International students pay too much: Editorial

Canada should increase transfers to provinces for post-secondary education

Image of flags of different countries hanging on the wall

International flags of different countries
Photo: Westminster College Fulton / CC BY-SA 3.0

The Government of Canada is using international students as a cash cow to boost the economy and the International Education Strategy (IES), announced by the federal government in January 2014 is making things worse.

The main goal of the IES is to double the number of international students in Canada by 2022 in order to improve the domestic economy and create more employment opportunities.

But is it fair to use international students’ thirst for learning abroad to improve the economy while giving back nothing but huge bills and “Canadian experience?”

Tuition fees for international university undergraduate students have been rapidly growing over the past decade, rising from $14,487 in 2008 to $19,514 in 2013, according to the Canadian Federation of Students (CFS).

Average tuition for international full-time students in graduate programs rose 3.3 per cent to $13,934 in the 2014/2015 school year, shows data from Statistics Canada’s Survey of Tuition and Living Accommodation Costs for Full-time Students at Canadian Degree-granting Institutions.

International college students pay far more in tuition fees than domestic students. Even at George Brown College, international students are obliged to pay a minimum of $14,300 while local students pay $3,450 in base tuition fees (not including insurance, incidentals and books). With the new strategy currently being implemented, this amount is only expected to rise.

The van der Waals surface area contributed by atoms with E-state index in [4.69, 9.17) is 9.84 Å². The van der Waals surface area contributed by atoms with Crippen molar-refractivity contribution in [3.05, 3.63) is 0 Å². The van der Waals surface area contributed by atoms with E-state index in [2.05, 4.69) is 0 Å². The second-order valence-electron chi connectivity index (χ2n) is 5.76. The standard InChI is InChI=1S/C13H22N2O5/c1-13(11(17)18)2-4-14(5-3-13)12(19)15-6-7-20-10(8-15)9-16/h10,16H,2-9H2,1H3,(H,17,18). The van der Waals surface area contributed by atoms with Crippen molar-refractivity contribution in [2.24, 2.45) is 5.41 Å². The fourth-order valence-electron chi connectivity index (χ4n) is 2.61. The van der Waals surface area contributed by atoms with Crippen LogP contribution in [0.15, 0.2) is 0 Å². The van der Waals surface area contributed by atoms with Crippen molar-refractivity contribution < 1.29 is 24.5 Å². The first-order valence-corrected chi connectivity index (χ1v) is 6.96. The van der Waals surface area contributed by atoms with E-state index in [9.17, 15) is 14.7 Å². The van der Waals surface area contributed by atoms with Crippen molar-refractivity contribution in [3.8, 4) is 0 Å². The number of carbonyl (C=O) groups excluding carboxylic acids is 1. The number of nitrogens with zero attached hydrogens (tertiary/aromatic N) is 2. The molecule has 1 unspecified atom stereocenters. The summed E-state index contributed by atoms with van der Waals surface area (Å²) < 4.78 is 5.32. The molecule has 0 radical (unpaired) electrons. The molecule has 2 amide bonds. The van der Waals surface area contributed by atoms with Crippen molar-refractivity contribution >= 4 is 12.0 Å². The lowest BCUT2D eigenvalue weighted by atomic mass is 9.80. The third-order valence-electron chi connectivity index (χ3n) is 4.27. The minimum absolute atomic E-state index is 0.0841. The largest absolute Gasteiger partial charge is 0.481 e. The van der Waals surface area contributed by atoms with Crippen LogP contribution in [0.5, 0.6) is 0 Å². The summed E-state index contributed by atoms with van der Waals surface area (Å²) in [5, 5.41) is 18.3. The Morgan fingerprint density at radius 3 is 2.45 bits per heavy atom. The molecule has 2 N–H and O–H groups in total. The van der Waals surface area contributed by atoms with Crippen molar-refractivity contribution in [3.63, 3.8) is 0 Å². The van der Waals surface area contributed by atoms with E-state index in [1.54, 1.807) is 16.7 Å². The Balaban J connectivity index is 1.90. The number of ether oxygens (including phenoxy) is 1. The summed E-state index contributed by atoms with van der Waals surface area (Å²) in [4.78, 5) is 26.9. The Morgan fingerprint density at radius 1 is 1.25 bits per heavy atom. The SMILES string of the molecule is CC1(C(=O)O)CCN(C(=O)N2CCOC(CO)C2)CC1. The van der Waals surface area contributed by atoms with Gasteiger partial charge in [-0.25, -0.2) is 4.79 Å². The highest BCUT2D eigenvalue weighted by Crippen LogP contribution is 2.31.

The more international students are accepted into institutions, the bigger the classes become. This is definitely a disadvantage, as it is harder to provide quality education to 50 students where it used to be 25. So not only will international students face higher tuition fees, but they will also have to deal with a degradation in the quality of education being provided.

It is important to mention that international students must also pay additional charges apart from tuition, such as visa application, health insurance and housing fees as well as travel costs from their countries of origin.

With the federal elections approaching, the newly elected government will have a chance to fix the the mistakes made in the 1990s. Since then tuition fees in Canada were greatly increased due to federal and provincial funding cuts. This incoming government should increase federal transfers to provinces and territories so that provinces will have more money to fund post-secondary education, providing a reasonable and secure way to lower tuition fees for international students.

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International students pay too much: Editorial